THIRTY-ONE
CONFIDENTIAL TALK IN EDEN'S DRAWING-ROOM

I read the diary all evening. At dinner Eden and I were alone, and he was kindly and cordial. We went into the drawing-room afterwards; he built up the fire as high as it had been the night of Morcom's slip; he pressed me to a glass of brandy.

"How do you feel about yesterday?" he said at length.

"It looks none to good," I said.

"I completely agree," he said deliberately, with a friendly smile to mark my judgment and to recognize bad news. "As a matter of fact, I've been talking to Hotchkinson about it during the afternoon. We both consider we shall be lucky if we can save those young nuisances from what, between ourselves, I'm beginning to think they deserve. But I don't like to think of their getting it through the lack of any possible effort on our part. Don't you agree?"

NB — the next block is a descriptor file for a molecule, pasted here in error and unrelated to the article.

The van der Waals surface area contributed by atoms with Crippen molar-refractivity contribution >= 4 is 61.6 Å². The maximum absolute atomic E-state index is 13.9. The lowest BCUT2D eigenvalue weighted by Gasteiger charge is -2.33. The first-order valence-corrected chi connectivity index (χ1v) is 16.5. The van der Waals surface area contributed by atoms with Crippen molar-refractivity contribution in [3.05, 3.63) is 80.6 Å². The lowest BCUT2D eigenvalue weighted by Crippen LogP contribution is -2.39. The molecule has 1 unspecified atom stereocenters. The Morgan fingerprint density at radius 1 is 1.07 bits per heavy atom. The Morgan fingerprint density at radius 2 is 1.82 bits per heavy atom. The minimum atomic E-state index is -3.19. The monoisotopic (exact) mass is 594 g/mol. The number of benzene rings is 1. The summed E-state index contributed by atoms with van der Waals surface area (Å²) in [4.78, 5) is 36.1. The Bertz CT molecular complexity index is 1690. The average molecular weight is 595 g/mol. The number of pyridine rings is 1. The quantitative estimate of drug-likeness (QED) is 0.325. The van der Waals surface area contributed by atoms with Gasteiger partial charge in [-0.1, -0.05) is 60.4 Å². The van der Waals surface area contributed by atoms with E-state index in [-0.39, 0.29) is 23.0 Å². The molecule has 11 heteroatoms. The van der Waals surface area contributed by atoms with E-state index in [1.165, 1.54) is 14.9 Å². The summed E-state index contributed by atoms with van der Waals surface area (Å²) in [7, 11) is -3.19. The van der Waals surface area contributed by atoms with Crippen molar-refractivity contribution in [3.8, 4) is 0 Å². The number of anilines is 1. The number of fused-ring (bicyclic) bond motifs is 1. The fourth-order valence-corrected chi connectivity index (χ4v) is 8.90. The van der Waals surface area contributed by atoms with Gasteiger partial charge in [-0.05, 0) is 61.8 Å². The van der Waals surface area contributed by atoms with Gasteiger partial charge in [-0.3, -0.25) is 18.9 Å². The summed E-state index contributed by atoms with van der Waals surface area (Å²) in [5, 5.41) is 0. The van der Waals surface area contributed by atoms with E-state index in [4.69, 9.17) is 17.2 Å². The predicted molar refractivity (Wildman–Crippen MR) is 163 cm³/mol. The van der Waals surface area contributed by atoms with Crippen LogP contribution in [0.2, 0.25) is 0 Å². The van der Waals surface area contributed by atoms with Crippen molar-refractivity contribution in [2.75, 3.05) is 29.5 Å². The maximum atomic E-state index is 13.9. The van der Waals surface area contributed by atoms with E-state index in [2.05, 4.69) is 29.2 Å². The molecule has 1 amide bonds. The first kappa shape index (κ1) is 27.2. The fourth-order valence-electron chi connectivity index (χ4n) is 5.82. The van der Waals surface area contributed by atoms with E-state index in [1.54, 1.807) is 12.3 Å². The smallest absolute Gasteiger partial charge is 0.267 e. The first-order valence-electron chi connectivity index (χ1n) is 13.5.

"Of course," I said. He was sitting back comfortably now, his voice smooth and friendly, as though I was a client he liked, but to whom he had to break bad news. He was sorry, and yet buoyed up by the subdued pleasure of his own activity.

"Well then, that's what Hotchkinson and I have been considering. And we wondered whether you ought to have a little help. You're not to misunderstand us, young man. I'd as soon trust a case to you as anyone of your age, and Hotchkinson believes in you as well. Of course, you were a trifle over-optimistic imagining you might get a dismissal in the police court, but we all make our mistakes, you know. This is going to be a very tricky case, though. It's not going to be just working out the legal defence. If it was only doing that

-210-

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